The Latin word curare, meaning to “take care,” evolved into the word curate in the 18th century as the act of actually looking after a collection of art. In our modern sense, that takes on greater responsibility as these enablers (the good kind!) make decisions about context so that a row of paintings is more than a visual list; it becomes a vibrant experience for the viewer. Just as types of frames or lighting invite different forms of contemplation, so do decisions about how—and which—pieces are hung. When two artists are paired together for one show, unifying themes are found, and each can be perceived and enjoyed from a richer perspective.
Matisse/Diebenkorn travels from the Baltimore Museum of Art to the San Francisco Museum of Modern Art in an exhibit that explores and compares their work, inspiration and historical context. Both painters revered and studied practitioners who came before. Henri Matisse’s world widened when he discovered the Impressionists, and he counted Cezanne as a key influence. Richard Diebenkorn was also awakened by that school of painting, but it was Matisse who became his beacon. In pairing these two painters of early and mid-20th century, their abilities to master, and sometimes, meld figuration and abstraction are underscored. Their individual treatments of interior and exterior, dark and light, and revelry in color both double and deepen the pleasure. SFMOMA Curator Janet Bishop talks about the duet.
Gwynned Vitello: It’s fascinating seeing the pairing of the painters’ works. Please describe the “ah-ha” moment when this came about. And actually, how do museums communicate an inspired concept like this?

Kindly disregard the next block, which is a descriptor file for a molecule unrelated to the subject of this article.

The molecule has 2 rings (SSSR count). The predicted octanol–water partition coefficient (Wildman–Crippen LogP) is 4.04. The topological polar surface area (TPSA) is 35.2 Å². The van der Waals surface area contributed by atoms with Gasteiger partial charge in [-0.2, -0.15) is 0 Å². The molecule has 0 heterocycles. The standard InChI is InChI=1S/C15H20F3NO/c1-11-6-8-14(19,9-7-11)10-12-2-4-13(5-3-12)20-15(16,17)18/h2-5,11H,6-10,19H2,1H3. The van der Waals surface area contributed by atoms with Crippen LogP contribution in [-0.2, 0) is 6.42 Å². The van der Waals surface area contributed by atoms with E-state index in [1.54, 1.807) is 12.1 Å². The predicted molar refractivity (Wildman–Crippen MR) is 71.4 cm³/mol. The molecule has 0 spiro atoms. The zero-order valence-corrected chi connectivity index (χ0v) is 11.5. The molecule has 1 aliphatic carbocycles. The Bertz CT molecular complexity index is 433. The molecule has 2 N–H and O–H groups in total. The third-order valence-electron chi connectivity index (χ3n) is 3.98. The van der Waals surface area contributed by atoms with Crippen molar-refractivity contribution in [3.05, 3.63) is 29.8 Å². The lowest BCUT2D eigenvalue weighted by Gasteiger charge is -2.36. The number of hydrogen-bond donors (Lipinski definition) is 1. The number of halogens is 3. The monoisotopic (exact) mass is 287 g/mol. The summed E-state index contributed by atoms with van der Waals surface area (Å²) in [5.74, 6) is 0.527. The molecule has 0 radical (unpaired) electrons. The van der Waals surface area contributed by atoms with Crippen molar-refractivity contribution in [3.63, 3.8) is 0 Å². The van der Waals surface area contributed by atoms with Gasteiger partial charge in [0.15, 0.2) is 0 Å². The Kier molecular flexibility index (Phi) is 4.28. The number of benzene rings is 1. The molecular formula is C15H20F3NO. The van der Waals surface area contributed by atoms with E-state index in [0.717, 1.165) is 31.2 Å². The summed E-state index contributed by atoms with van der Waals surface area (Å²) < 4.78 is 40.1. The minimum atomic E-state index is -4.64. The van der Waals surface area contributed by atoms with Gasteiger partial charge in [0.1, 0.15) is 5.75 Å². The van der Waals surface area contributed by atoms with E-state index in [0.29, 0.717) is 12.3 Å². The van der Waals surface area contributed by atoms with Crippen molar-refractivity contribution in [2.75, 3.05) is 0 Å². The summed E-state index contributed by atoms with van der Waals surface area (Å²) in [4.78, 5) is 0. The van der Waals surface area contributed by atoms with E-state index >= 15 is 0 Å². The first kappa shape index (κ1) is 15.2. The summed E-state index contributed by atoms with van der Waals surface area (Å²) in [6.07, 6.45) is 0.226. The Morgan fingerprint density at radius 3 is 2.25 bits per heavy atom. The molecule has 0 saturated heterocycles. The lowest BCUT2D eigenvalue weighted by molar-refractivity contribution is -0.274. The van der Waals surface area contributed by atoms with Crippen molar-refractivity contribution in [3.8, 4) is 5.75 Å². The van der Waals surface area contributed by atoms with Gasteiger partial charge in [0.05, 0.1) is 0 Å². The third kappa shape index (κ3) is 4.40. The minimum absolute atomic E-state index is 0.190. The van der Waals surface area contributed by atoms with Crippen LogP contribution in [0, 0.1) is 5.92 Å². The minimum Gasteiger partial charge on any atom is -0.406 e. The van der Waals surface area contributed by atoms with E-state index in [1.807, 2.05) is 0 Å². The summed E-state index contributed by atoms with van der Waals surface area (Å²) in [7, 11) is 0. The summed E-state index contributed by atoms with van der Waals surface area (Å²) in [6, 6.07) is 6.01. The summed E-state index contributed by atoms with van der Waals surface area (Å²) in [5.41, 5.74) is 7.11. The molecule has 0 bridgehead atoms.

Janet Bishop: The exhibition really had its origins in Baltimore when my co-curator Katie Rothkopf was looking at two of the drawings in the Baltimore Museum of Art, an amazing Matisse from the ’20s and a Diebenkorn, Drawing of a Woman Seated in a Chair, from the early ’60s. Katie saw those two pieces and felt there was such resonance that she wanted to see them together in an exhibition. Coincidentally, I had shared the idea with our director Neal Benezra when he first joined SFMOMA, so Katie and I decided to join forces and organize the show together.
We were well aware that Diebenkorn was very open about having been influenced and inspired by Matisse. In essays about Diebenkorn, writers and historians invariably mention Matisse, and usually there’s a text illustration and mention of how amazing it would be to see their paintings together in the same space. It occurred to us that it would make great sense to collaborate given the strength of our holdings of their works in our collections.
Tell us about the collection of work that he saw at the home of Gertrude Stein’s sister-in-law, Sarah. Were students given opportunities like that very often?